I had a lovely weekend in Boston at the Mary Jaharis Center at Hellenic College Holy Cross and quite enjoyed a range of graduate student papers on Byzantine related topics. The program, hospitality, and conversations with colleagues was first class, and it provided a window into the next generation of Byzantine studies professionals as well as some frank conversations about how Byzantine studies can engage a wider audience.
As per usual, I’ll offer a few observations:
1. Byzantium and the Margins. While the papers presented at the conference were not necessary representative of all the work being done by graduate students in Byzantine studies in the U.S. right now, it does allow us to observe some “trending topics” in Byzantine studies. In particular, I was impressed by the work being done around the margins of the “traditional” Byzantine world. While there were a handful of papers on theology and liturgy, for example, the conference saw little attention to the canonical texts or buildings of the Byzantine capital and a greater interest in geographic and conceptual edges of the traditional Byzantine world.
For example, there were papers on Genovese settlements in the Black Sea, on the art of the Red Monastery in Egypt, on Danishmend and Frankish coinage with Byzantine iconography, on attitudes toward iconoclasm in Arab lands, and attitudes toward the Jews in Byzantium. A paper that began with an image of Theodore Metochites at the church of the Chora in Istanbul, soon departed for Italy and Serbia to understand the headwear of Byzantine elites. What all these papers indicated to me is that the next generation of Byzantine scholars will be less fixated on defining and articulating what is essentially Byzantine and more focused on considering Byzantium in a relational way and locate Byzantine culture and society at the intersection of various currents of interaction and various distinct, but related communities. While this is not a new trend in the study of Byzantium (and reflects larger trends in the study of the premodern Mediterranean), it was remarkable to see how deeply this notion of Byzantium has permeated graduate student research.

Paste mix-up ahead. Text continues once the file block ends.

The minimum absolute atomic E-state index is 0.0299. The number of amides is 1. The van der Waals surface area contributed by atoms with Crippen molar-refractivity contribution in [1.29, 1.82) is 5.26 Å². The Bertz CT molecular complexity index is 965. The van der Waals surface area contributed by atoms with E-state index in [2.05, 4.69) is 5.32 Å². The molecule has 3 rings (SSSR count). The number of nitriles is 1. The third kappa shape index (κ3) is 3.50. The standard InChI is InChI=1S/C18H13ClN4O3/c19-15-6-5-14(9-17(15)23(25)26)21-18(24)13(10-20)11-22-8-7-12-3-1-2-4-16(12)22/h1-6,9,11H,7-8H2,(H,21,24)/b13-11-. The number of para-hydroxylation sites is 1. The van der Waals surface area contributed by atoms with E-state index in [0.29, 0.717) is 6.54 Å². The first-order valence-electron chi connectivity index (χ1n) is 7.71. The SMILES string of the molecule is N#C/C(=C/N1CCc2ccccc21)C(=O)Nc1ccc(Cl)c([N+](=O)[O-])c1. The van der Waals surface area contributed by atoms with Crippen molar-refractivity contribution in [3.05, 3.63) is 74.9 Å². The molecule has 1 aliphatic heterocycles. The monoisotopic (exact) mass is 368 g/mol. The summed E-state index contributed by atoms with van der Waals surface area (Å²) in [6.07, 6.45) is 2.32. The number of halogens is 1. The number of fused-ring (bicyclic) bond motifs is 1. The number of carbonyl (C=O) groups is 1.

2. Byzantine Data. I was also interested to see how many of the papers drew either explicitly or implicitly on databases. I began to wonder where the great gaggle of data being produced by graduate students as the basis for their arguments goes after they defend (and publish) their dissertations. I got to thinking about a data clearing house for Byzantine related datasets that could support a wide range of research. I began to worry that these bespoke datasets could molder on a hard drive for years after a research project is done, and, at the same time, think about how these databases could provide important complements to ongoing or future research. I wonder how frequently we re-invent the wheel when we don’t share our data and whether making dissertation datasets available would encourage scholars to produce collaborative datasets to the benefit of the larger Byzantine Studies project.
I have to admit that I’m as guilty of this as anyone because my dissertation dataset had lingered relatively untouched on my laptop for years (although to be fair, my dissertation has been available as a free download since 2004!). Perhaps that’s what got me thinking about how these valuable troves of data could expand what Byzantine Studies has to offer the larger community of scholars.